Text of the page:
Adam Smith moved to Kansas City 15 years ago to begin casting sculptures for Markus Pierson, a local artist known for his Coyote Series paintings. After a year, Smith left to pursue his own art. He financed that dream through stints at a frame shop, carpentry workshop and on the back of a trash truck. The quirky, cartoonish figures Smith displayed at the Plaza Art Fair caught the eye of Kansas City sculptor Rudy Garcia.

At the time, Garcia was working with the National Entertainment Collectibles Association and introduced Smith to Falk. The association had recently made the decision to look at casting its models off-site of its offices in central New Jersey, and Smith was looking to make a change as the art show world free-fell along with the general economy in the wake of 9/11.

“I wasn’t looking to get into it. It fell into my lap,” said Smith. “I had read about people prototyping toys, but I never thought that was a job I would have.”

In 2003, he set up a casting studio in the basement of his home in the Volker neighborhood in midtown Kansas City. The FedEx packages of clay toy sculptures began arriving daily.

It was there that he could pour plastic or resin into molds to create a prototype (or casting) of that clay sculpture toy once the poured material cooled. With an exhaust fan pulling in fresh air, he was at the mercy of the elements in winter and summer. But the payoff was a stroll down the toy aisle.

“I went into the toy store, and I’d say about 80 percent of the toys had come through my little studio,” said Smith.

When a pressure pot (a metal pot that uses air pressure to force bubbles out of molded plastic) exploded and the resulting blast destroyed an unlucky mannequin in an office chair, Smith knew he needed a new space.

“I remember that basement,” Frailey said. “It was a little mad scientist lab.”

Adam’s sister Adrienne was working for a design shop in the Livestock Exchange Building in the West Bottoms, and she knew a space was available on the second floor. Smith set up his new studio — where he works today with business partner Joshua Edwards — in 2007.

Frailey, who dabbled in action figures himself, came to Smith to have him cast a mold of a clay sculpture of Juggernaut (a character from the X-Men franchise). Over the past decade, a number of artists, including Ross, have commissioned Smith to create plastic or rubber versions of their sculpted pieces. Smith suggested to the National Entertainment Collectibles Association that Frailey’s style could be a good fit.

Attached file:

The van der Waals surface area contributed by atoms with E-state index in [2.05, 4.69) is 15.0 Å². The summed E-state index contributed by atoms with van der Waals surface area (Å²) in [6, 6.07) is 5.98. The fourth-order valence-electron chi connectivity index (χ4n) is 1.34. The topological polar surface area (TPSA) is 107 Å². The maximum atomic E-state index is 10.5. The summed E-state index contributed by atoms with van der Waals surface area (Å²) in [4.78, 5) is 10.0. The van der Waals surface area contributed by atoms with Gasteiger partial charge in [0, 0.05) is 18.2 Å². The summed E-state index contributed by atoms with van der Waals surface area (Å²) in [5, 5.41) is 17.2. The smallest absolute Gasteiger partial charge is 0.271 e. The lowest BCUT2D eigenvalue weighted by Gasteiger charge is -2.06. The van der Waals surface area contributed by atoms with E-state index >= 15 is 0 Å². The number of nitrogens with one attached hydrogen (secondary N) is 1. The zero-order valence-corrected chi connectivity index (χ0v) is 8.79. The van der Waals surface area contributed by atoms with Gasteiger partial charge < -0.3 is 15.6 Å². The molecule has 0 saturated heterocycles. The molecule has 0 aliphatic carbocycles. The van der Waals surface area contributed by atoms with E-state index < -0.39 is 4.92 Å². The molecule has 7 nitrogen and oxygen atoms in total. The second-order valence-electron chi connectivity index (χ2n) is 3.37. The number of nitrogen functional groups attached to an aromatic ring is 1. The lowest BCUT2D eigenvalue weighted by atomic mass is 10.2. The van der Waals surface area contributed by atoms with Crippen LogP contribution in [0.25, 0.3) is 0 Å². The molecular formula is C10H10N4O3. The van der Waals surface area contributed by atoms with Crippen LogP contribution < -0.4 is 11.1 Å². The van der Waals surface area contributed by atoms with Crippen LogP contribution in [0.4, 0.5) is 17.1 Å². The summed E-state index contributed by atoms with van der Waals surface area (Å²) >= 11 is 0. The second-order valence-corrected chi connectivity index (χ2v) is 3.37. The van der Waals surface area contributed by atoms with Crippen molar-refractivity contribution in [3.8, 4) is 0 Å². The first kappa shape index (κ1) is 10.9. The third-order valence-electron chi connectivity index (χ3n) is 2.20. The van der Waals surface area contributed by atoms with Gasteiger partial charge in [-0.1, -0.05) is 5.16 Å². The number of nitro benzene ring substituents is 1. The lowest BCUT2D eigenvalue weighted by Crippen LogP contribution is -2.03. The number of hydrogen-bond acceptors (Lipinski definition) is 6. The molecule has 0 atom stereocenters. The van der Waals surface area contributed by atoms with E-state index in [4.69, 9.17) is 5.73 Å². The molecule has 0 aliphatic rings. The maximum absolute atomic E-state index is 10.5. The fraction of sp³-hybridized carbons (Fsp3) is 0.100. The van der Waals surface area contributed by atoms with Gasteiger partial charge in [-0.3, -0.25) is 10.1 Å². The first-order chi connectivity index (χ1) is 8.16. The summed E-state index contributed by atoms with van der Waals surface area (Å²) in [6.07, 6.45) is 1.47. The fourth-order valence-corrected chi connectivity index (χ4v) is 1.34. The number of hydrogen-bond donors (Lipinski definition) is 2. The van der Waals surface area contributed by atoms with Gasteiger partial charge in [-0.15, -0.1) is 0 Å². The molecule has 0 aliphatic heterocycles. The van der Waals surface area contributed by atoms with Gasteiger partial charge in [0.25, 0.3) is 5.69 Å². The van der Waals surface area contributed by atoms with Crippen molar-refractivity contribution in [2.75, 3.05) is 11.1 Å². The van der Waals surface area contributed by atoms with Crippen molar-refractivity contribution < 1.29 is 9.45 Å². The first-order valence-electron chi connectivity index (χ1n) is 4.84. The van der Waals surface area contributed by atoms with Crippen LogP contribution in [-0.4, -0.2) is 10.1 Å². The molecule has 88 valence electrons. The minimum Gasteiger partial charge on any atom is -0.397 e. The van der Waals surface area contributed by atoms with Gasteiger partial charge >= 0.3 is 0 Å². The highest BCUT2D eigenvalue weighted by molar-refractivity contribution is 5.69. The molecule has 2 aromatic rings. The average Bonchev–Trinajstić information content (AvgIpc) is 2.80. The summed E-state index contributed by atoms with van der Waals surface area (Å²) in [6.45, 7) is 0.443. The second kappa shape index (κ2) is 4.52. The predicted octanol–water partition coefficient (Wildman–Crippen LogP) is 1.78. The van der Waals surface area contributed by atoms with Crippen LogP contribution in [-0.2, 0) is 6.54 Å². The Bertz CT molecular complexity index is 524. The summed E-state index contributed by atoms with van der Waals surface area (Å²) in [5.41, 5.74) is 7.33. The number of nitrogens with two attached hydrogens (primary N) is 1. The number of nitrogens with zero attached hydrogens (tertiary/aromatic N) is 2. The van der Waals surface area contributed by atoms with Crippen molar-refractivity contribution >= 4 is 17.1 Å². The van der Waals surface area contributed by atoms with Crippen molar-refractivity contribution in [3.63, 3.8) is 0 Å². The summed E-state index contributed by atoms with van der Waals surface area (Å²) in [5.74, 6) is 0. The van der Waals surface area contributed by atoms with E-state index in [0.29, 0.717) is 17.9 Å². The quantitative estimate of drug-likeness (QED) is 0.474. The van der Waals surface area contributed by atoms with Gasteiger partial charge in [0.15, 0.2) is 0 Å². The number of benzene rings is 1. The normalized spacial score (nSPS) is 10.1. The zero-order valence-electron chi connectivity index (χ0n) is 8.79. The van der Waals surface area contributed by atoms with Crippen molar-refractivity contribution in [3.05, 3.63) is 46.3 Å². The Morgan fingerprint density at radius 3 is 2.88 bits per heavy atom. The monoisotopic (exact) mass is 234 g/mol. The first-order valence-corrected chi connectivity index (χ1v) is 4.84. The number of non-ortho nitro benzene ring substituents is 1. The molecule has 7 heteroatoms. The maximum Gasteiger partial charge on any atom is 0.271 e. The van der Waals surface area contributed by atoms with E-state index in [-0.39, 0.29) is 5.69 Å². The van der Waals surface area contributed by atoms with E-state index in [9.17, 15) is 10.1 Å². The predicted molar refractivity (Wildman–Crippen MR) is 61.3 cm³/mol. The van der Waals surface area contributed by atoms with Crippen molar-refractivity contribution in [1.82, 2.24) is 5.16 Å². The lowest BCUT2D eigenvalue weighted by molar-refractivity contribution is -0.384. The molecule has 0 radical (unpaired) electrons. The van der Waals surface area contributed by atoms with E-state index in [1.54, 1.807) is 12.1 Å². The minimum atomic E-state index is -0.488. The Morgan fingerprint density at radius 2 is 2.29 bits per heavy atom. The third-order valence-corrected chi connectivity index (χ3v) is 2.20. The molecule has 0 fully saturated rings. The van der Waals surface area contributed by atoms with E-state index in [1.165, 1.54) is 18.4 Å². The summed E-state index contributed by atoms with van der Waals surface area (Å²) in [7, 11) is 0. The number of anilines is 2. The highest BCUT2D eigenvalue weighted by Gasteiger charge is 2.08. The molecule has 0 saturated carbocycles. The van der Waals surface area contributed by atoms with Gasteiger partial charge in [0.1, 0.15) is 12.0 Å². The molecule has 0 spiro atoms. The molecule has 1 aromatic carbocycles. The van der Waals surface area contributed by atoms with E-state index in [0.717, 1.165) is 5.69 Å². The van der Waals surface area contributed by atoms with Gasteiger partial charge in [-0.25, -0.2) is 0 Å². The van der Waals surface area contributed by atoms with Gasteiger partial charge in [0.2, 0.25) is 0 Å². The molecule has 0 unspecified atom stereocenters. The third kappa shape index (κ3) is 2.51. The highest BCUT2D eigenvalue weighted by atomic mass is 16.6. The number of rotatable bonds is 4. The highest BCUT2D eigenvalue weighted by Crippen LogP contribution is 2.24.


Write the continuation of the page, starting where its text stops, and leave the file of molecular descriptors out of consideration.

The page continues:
Adam had also found Adrienne’s future husband. They met at a party shortly after Smith moved his shop.

“Jason walked in, and Adrienne was like, ‘Who is this?’ and he just totally ignored her because he saw a Ghostbusters figure on the wall,” Smith said.

Frailey eventually took his eyes off the Bill Murray likeness long enough to acknowledge Adrienne. The two were married this July. They sculpt pieces at their home in Independence or at Adam’s studio in the West Bottoms.

“It’s something you like before it becomes your job,” said Frailey. “That’s what makes me realize how cool this job is based on how often that happens.”

Shelves with shrunken clay heads of Harry Potter and Storm Troopers line the wall by the door at True Cast. A series of elevated white tables, with vampires and aliens and video game villains in various stages of construction, ring the studio. The thick white columns are covered with toys in their original packages — Predators and Gremlins and grinning horror baddies.

“It doesn’t matter where you are in the world,” said Frailey. “You could be in Kansas and they’re in New Jersey. You just have to make things that people want.”


The first step in the creation of an action figure is securing an intellectual property license. Action figures and head-knockers (what the National Entertainment Collectibles Association calls bobble-heads) are closely tied in with movies, video games and comic books. Once the association has won a license, it turns the project over to an in-house team of sculptors, painters, model-makers and fabricators, or contract sculptors like Frailey and Adrienne Smith.

“Adrienne’s work is really refined and polished and crisp,” said Falk. “She’s one of the cleanest, if not the cleanest sculptor we work with.”

She’s sculpted everything from Gears of Wars figures to zombies, but Falk believes her eye has been most valuable when it comes to characters like Bella from “Twilight” or Katniss from “The Hunger Games.”